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Follow this link to read more about pressure sensors on Wikipedia Click Here


Chilling plant service showing yellow top recovery cylinder with gauge line and sight glass fitted

Chilling Plant Service

Chilling plant service had been arranged because our customer had been having high pressure problems.

Transducer Required Chilling Plant Service

The 4-20mA transducer needed replacing as it was reading low by a long shot. Therefore, the PLC was not bringing the fans on as it should. The pressure in the high side of the system was getting up to 40 bar. This is because the refrigerant was R410a which has a higher head pressure than other commonly used HFC refrigerants. We ordered the replacement transducer which is fitted with a female fitting.

Chilling Plant Service Leaks

Our engineer concentrated his attention on the high side of the system to start with. Then, he found a leak on a fitting, a leak on the pressure relief valve fitting and a leak on the liquid line near the drier. A sealant was used for leaks on the fittings- they were removed, cleaned and refitted. The leak on the liquid line was re sealed by removing the section of pipe, removing any remaining solder, then the section of pipe was rebrazed.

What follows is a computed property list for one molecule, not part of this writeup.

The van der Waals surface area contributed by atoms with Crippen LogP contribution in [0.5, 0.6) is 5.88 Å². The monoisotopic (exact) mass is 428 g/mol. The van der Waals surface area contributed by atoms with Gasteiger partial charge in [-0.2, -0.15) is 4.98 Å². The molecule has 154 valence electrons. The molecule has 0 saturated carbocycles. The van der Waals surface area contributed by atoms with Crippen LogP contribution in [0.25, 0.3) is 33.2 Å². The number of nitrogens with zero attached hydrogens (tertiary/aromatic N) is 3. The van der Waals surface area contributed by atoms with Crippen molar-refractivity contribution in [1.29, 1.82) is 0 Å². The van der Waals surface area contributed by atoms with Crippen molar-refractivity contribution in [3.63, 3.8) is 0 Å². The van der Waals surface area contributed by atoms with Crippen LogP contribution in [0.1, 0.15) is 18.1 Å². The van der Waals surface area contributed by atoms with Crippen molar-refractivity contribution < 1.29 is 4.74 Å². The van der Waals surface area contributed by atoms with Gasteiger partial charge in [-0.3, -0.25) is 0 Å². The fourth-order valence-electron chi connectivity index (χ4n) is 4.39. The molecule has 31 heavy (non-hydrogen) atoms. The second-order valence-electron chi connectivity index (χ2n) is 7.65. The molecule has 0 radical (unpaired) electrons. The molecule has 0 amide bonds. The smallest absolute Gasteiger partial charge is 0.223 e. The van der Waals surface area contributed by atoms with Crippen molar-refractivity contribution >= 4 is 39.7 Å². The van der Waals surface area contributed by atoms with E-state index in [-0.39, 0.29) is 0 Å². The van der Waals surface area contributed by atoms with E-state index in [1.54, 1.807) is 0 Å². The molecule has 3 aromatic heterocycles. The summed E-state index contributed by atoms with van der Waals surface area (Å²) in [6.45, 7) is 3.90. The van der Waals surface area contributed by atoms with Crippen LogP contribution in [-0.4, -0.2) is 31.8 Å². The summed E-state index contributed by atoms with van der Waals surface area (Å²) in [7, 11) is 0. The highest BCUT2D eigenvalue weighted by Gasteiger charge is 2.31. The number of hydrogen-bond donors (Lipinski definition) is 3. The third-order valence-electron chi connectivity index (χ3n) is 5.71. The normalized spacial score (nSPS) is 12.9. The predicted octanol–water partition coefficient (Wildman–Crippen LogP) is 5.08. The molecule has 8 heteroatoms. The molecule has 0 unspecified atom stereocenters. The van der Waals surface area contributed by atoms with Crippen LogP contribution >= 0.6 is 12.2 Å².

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Pressure Test

The remaining parts of the system were leak tested then the plant was put on a pressure test to ensure the whole system was leak free. The pressure test was satisfactory and so the evacuation process could be started.

Evacuation Process 

Each of our engineers has a powerful vac pump to speed up the dehydration process. This means that a deep vacuum can often be pulled on the same day, instead of the usual overnight process. The nitrogen and other non condensables were removed quickly and the Torr gauge came down to the pressure where moisture was being removed. At this pressure, any moisture is forced to boil off around the system.

Recharging of the Chilling Plant Being Serviced

In the photo, the plant is being recharged at the end of the work. It is being recharged into the liquid side of the evaporator. All readings were okay when running the system. Further leak tests were then carried out at normal operating pressures.

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Read more about refrigerant reclamation by following this link to Wikipedia | Click Here